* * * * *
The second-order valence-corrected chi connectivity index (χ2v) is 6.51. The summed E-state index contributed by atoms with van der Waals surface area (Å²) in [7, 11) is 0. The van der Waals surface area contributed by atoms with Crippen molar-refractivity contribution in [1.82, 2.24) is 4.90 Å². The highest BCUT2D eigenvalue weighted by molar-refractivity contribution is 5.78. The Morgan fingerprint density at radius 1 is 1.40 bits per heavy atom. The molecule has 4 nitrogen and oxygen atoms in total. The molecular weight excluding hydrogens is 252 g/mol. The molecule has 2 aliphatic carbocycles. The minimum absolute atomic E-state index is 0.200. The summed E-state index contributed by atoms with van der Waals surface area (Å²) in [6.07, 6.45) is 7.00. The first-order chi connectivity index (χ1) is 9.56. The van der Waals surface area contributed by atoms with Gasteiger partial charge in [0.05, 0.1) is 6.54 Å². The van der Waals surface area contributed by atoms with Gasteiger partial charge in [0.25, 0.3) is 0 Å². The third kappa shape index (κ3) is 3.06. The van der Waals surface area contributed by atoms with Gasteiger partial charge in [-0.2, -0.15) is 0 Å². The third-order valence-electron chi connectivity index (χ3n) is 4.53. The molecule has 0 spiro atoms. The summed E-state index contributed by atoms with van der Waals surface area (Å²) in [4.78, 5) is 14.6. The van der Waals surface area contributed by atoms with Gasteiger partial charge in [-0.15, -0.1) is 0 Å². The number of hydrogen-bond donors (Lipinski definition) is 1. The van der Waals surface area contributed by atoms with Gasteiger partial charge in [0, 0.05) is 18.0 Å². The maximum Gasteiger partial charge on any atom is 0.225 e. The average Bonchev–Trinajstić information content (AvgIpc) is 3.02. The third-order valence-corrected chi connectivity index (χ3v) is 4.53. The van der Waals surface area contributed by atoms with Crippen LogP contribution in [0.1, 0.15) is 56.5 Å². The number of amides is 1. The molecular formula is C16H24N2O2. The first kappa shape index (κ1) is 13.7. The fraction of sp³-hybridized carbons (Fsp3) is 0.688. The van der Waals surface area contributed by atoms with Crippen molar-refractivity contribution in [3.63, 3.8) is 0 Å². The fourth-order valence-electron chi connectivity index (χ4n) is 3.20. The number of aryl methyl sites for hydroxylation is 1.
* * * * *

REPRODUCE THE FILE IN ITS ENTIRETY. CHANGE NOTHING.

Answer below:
The second-order valence-corrected chi connectivity index (χ2v) is 6.51. The summed E-state index contributed by atoms with van der Waals surface area (Å²) in [7, 11) is 0. The van der Waals surface area contributed by atoms with Crippen molar-refractivity contribution in [1.82, 2.24) is 4.90 Å². The highest BCUT2D eigenvalue weighted by molar-refractivity contribution is 5.78. The Morgan fingerprint density at radius 1 is 1.40 bits per heavy atom. The molecule has 4 nitrogen and oxygen atoms in total. The molecular weight excluding hydrogens is 252 g/mol. The molecule has 2 aliphatic carbocycles. The minimum absolute atomic E-state index is 0.200. The summed E-state index contributed by atoms with van der Waals surface area (Å²) in [6.07, 6.45) is 7.00. The first-order chi connectivity index (χ1) is 9.56. The van der Waals surface area contributed by atoms with Gasteiger partial charge in [0.05, 0.1) is 6.54 Å². The van der Waals surface area contributed by atoms with Gasteiger partial charge in [0.25, 0.3) is 0 Å². The third kappa shape index (κ3) is 3.06. The van der Waals surface area contributed by atoms with Gasteiger partial charge in [-0.2, -0.15) is 0 Å². The third-order valence-electron chi connectivity index (χ3n) is 4.53. The molecule has 0 spiro atoms. The summed E-state index contributed by atoms with van der Waals surface area (Å²) in [4.78, 5) is 14.6. The van der Waals surface area contributed by atoms with Gasteiger partial charge in [-0.15, -0.1) is 0 Å². The number of hydrogen-bond donors (Lipinski definition) is 1. The van der Waals surface area contributed by atoms with Gasteiger partial charge in [0, 0.05) is 18.0 Å². The maximum Gasteiger partial charge on any atom is 0.225 e. The average Bonchev–Trinajstić information content (AvgIpc) is 3.02. The third-order valence-corrected chi connectivity index (χ3v) is 4.53. The van der Waals surface area contributed by atoms with Crippen LogP contribution in [0.1, 0.15) is 56.5 Å². The number of amides is 1. The molecular formula is C16H24N2O2. The first kappa shape index (κ1) is 13.7. The fraction of sp³-hybridized carbons (Fsp3) is 0.688. The van der Waals surface area contributed by atoms with Crippen molar-refractivity contribution in [3.63, 3.8) is 0 Å². The fourth-order valence-electron chi connectivity index (χ4n) is 3.20. The number of aryl methyl sites for hydroxylation is 1.